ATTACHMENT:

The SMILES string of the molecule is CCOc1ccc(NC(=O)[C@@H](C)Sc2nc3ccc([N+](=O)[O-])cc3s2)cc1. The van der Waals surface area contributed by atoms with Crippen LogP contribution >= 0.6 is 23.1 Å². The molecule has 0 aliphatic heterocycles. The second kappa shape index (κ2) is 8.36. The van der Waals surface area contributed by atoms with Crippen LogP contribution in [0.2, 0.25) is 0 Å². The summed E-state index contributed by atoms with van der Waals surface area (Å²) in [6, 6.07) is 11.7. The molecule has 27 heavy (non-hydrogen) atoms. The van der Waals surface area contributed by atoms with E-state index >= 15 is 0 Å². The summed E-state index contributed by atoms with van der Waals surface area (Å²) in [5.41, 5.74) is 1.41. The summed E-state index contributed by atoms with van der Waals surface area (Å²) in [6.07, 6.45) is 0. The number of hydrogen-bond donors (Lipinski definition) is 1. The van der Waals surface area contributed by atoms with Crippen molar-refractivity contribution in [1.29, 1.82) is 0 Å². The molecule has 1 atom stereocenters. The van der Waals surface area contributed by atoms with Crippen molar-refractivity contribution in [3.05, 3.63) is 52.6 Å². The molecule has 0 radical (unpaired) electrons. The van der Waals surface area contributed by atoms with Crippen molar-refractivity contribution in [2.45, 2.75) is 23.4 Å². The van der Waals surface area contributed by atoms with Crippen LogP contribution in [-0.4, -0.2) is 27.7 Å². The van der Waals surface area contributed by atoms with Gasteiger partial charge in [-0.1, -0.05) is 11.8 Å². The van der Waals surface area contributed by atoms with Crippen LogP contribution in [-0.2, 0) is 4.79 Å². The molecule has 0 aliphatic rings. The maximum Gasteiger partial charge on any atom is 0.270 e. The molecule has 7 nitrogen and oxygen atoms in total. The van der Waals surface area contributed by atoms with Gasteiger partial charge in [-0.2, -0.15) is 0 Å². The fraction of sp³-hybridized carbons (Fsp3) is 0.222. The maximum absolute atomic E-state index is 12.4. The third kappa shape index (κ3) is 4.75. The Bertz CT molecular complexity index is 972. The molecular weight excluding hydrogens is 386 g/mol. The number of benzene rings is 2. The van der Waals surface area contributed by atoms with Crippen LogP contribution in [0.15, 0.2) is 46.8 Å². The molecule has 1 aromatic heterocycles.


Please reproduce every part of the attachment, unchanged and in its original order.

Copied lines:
The SMILES string of the molecule is CCOc1ccc(NC(=O)[C@@H](C)Sc2nc3ccc([N+](=O)[O-])cc3s2)cc1. The van der Waals surface area contributed by atoms with Crippen LogP contribution >= 0.6 is 23.1 Å². The molecule has 0 aliphatic heterocycles. The second kappa shape index (κ2) is 8.36. The van der Waals surface area contributed by atoms with Crippen LogP contribution in [0.2, 0.25) is 0 Å². The summed E-state index contributed by atoms with van der Waals surface area (Å²) in [6, 6.07) is 11.7. The molecule has 27 heavy (non-hydrogen) atoms. The van der Waals surface area contributed by atoms with E-state index >= 15 is 0 Å². The summed E-state index contributed by atoms with van der Waals surface area (Å²) in [5.41, 5.74) is 1.41. The summed E-state index contributed by atoms with van der Waals surface area (Å²) in [6.07, 6.45) is 0. The number of hydrogen-bond donors (Lipinski definition) is 1. The van der Waals surface area contributed by atoms with Crippen molar-refractivity contribution in [1.29, 1.82) is 0 Å². The molecule has 1 atom stereocenters. The van der Waals surface area contributed by atoms with Crippen molar-refractivity contribution in [3.05, 3.63) is 52.6 Å². The molecule has 0 radical (unpaired) electrons. The van der Waals surface area contributed by atoms with Crippen molar-refractivity contribution in [2.45, 2.75) is 23.4 Å². The van der Waals surface area contributed by atoms with Crippen LogP contribution in [-0.4, -0.2) is 27.7 Å². The van der Waals surface area contributed by atoms with Gasteiger partial charge in [-0.1, -0.05) is 11.8 Å². The van der Waals surface area contributed by atoms with Crippen LogP contribution in [-0.2, 0) is 4.79 Å². The molecule has 0 aliphatic rings. The maximum Gasteiger partial charge on any atom is 0.270 e. The molecule has 7 nitrogen and oxygen atoms in total. The van der Waals surface area contributed by atoms with Gasteiger partial charge in [-0.2, -0.15) is 0 Å². The fraction of sp³-hybridized carbons (Fsp3) is 0.222. The maximum absolute atomic E-state index is 12.4. The third kappa shape index (κ3) is 4.75. The Bertz CT molecular complexity index is 972. The molecular weight excluding hydrogens is 386 g/mol. The number of benzene rings is 2. The van der Waals surface area contributed by atoms with Crippen LogP contribution in [0.15, 0.2) is 46.8 Å². The molecule has 1 aromatic heterocycles.